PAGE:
Old Pens Or Pens Of Old? Pittsburgh Opts To Run It Back

Pittsburgh Penguins head coach Mike Sullivan puts the team through drills during an NHL hockey practice, Thursday, Sept. 22, 2022, in Cranberry Township, Butler County, Pa. (AP Photo/Keith Srakocic)
Pittsburgh Penguins head coach Mike Sullivan puts the team through drills during an NHL hockey practice, Thursday, Sept. 22, 2022, in Cranberry Township, Butler County, Pa. (AP Photo/Keith Srakocic)
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PITTSBURGH (AP) — Sidney Crosby doesn't remember worrying about his age when he was 18. He's not about to do it now that he's nearly double that.

So what if the 35-year-old Pittsburgh Penguins captain has been in the NHL nearly half his life? His legs are fresh. His mind too. Same for Evgeni Malkin (36), Kris Letang (35), Jeff Carter (37) and everyone else on a roster that ranks among the oldest in the league.

Whatever concessions Crosby and company may be making to Father Time, they believe they can make up for in experience and cohesion. There's a lot of ways to play fast in the NHL. Being part of a group so attuned to each other they move as one is just one example.

“I'm sure that the last few teams that have won (the Stanley Cup were) in the upper age categories so it’s probably not a fluke,” Crosby said on the cusp of his 18th season. “Experience has something to do with it."

Something that won't be a problem for the Penguins after new owners Fenway Sports Group opted to bring back Letang and Malkin on long-term contracts rather than let the longtime franchise fixtures walk in free agency. After a bit of hand wringing — particularly when it came to Malkin — the core that's forged an inseparable bond and raised the Cup three times along the way remains intact.

“They’re close friends,” coach Mike Sullivan said. “ And and the fact that we were able to to keep those guys intact, I’m excited about it and I know they are as well. And I know they’re I know they’re motivated to to try to win again.”

Crosby believes the signings aren't about nostalgia but giving the Penguins the best chance to remain competitive with the league's marquee teams. Pittsburgh believes it had a championship-caliber group last spring only to be undone by injuries to goaltenders Tristan Jarry and Casey DeSmith and an unfortunate bounce or two.

“People saw what we were able to do,” Letang said. “So why change everything when when we were, like, that close?"

Not everything is the same. The Penguins opted for a little more heft defensively, bringing in 6-foot-3 defensemen Jeff Petry and Jan Rutta in hopes opponents won't be able to create quite as much havoc in front of Jarry, who is fully healed from the foot injury that limited him to just one playoff start.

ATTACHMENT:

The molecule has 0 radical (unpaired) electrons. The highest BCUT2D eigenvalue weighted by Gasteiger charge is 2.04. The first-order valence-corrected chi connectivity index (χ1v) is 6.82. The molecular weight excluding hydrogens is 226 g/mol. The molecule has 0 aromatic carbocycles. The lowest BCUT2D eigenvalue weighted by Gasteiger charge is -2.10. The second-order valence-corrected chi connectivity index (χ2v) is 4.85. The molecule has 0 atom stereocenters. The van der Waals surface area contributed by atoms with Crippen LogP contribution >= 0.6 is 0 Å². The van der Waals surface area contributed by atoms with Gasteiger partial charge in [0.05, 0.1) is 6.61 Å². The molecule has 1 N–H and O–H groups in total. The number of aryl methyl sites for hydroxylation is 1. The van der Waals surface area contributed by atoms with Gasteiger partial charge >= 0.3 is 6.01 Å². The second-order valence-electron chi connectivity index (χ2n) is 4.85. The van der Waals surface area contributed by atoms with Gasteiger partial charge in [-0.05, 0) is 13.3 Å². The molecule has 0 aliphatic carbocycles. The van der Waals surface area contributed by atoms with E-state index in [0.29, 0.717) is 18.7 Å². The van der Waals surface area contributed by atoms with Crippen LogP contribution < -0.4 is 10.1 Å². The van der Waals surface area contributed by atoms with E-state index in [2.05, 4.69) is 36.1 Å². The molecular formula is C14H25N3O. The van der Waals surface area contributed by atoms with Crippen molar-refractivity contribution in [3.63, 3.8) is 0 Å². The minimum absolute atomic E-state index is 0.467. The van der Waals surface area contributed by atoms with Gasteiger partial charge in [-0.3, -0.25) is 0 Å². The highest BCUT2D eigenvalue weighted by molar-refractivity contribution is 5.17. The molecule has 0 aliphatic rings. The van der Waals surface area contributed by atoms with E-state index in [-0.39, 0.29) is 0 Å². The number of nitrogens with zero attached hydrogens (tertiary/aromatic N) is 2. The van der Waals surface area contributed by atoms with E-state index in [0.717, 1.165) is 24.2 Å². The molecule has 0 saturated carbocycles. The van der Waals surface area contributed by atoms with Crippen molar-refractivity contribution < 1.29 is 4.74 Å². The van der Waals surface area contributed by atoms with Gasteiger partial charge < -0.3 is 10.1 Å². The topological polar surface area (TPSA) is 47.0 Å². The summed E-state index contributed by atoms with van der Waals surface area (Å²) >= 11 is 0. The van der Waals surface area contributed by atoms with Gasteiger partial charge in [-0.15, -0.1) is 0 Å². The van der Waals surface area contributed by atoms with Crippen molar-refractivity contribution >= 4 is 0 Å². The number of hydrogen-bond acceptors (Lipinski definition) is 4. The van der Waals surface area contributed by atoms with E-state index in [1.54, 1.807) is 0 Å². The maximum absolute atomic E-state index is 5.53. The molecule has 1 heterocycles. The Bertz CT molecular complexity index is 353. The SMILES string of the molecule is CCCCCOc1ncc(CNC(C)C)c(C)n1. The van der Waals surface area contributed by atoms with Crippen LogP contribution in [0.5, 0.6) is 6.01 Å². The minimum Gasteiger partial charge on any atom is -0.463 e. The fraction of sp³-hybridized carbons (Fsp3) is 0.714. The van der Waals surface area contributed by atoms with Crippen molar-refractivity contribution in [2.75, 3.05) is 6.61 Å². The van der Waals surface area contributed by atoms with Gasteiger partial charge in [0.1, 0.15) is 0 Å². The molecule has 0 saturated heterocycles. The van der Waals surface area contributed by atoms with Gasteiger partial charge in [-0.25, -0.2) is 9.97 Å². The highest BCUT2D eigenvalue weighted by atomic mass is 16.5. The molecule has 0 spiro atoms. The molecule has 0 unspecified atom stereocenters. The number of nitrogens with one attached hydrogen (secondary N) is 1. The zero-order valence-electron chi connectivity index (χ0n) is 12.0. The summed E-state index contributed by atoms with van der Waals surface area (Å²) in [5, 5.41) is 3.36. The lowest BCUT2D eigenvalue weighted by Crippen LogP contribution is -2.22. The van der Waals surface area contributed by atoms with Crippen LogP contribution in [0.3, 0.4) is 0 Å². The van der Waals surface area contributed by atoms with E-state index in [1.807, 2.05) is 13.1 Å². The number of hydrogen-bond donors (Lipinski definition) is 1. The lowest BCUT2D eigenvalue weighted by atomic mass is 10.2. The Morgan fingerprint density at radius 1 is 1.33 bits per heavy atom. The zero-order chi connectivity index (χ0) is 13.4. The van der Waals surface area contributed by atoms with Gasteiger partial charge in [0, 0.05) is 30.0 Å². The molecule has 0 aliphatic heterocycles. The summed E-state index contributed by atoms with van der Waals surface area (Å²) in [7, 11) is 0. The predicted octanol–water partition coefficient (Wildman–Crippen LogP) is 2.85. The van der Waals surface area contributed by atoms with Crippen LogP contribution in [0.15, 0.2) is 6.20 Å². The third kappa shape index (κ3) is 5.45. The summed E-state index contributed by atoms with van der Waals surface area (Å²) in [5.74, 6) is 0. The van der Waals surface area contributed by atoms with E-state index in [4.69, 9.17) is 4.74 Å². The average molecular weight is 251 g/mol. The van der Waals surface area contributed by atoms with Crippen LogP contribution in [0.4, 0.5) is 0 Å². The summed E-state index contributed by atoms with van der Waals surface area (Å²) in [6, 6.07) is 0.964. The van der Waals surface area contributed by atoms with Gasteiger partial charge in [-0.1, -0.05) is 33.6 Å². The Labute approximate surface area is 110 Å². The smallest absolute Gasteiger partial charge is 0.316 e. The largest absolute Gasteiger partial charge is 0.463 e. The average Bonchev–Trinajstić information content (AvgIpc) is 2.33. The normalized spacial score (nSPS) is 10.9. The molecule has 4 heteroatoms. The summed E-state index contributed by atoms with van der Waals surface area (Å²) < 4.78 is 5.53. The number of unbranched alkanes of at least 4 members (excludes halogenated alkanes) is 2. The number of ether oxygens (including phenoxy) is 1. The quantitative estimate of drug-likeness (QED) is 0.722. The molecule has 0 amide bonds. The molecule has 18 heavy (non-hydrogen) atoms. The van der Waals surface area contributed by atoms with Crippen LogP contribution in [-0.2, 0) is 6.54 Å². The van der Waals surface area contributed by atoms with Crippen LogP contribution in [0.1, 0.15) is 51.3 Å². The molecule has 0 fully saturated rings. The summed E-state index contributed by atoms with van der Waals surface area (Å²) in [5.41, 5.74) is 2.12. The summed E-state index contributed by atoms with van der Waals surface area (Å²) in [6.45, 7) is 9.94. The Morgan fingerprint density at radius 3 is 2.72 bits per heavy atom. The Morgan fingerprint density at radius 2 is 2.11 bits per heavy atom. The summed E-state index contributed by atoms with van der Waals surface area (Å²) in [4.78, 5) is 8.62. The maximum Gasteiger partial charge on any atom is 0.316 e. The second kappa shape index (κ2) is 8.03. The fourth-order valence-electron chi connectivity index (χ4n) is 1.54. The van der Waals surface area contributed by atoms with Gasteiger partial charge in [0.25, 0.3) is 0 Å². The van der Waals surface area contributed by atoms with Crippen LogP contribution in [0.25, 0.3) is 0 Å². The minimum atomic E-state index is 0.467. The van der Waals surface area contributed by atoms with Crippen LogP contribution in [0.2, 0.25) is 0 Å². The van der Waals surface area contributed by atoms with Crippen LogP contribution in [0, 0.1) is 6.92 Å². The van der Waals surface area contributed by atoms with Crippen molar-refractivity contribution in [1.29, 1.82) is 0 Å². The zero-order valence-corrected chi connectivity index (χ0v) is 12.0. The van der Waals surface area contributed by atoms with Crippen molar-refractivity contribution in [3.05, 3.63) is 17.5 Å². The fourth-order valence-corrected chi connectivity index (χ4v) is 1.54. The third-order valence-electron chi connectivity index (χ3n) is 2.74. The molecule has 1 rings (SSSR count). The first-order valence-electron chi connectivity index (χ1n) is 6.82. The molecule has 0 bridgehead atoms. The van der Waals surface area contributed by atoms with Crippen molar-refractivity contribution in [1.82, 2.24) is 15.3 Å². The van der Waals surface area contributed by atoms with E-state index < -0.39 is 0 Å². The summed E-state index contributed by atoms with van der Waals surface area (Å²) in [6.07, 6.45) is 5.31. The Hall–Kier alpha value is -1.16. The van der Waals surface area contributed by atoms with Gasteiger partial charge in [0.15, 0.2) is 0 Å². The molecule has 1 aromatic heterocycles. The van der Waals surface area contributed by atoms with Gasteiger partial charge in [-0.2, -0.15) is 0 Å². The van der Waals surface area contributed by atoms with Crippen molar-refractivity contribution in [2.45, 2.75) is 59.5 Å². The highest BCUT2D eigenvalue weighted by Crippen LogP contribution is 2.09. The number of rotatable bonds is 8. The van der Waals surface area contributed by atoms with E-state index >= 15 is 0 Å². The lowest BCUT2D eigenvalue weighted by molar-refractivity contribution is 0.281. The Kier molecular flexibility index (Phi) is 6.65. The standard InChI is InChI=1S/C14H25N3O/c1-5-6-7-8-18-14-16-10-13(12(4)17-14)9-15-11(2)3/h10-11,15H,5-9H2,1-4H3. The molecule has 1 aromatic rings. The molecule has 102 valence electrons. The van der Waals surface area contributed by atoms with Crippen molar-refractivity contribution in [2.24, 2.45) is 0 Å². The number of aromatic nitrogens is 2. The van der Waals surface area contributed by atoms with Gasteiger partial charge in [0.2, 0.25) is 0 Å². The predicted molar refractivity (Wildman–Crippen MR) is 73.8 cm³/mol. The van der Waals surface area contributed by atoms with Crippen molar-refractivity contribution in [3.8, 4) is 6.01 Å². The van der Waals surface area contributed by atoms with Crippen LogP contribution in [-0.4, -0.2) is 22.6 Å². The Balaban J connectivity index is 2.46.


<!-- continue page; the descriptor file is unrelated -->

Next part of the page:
Four straight first-round playoff exits have quickly turned the back-to-back Cups the Penguins captured in 2016 and 2017 into a faded memory. Yet they are confident their championship window remains wide open even with half of the opening night roster 30 or older.

The task for Sullivan will be trying to manage workloads over a six-month season. He believes his leaders are bought in to the process. It's one of the reasons they've been able to stick together for so long.

“Everybody takes a look back to try to learn through that experience,” he said. “But at this point, where we’re going to be a forward thinking group, this is a new season with a new team.”

A LITTLE R&R

Pittsburgh didn't just focus on keeping Letang and Malkin around. The Penguins re-signed Rickard Rakell — acquired in a trade with Anaheim last season — and veteran Bryan Rust to six-year deals.

Rust is coming off a season in which he posted a career-high 58 points while bouncing between lines, showing a capability to fit in. He also arrived at training camp with a little edge. He's not the only one as the Penguins prep for the season opener at home Oct. 13 against Arizona followed two nights later by a visit from the East champion Tampa Bay Lightning.

“(It's a) new fresh season but I think everybody comes in with a chip on their shoulder, knowing we have better knowing we can do better,” he said.

MALKIN'S MISSION

Malkin was limited to just 40 games last season after recovering from knee surgery over the summer in 2021. Negotiations with the Penguins went down to the wire before he ultimately came back on a four-year deal that included a pay cut.

The Russian star was iffy at times during five-on-five play but remained a threat with the man advantage. Now given a full offseason to train, Malkin is intent on proving those who feel his best days are behind him wrong.

“I believe in myself (that) I'm still a good player," said Malkin, who is third in franchise history in goals, points and assists behind Crosby and Hall of Famer Mario Lemieux. “I’m here to win, you know, like I (will) do my best and be ready for that first game.”

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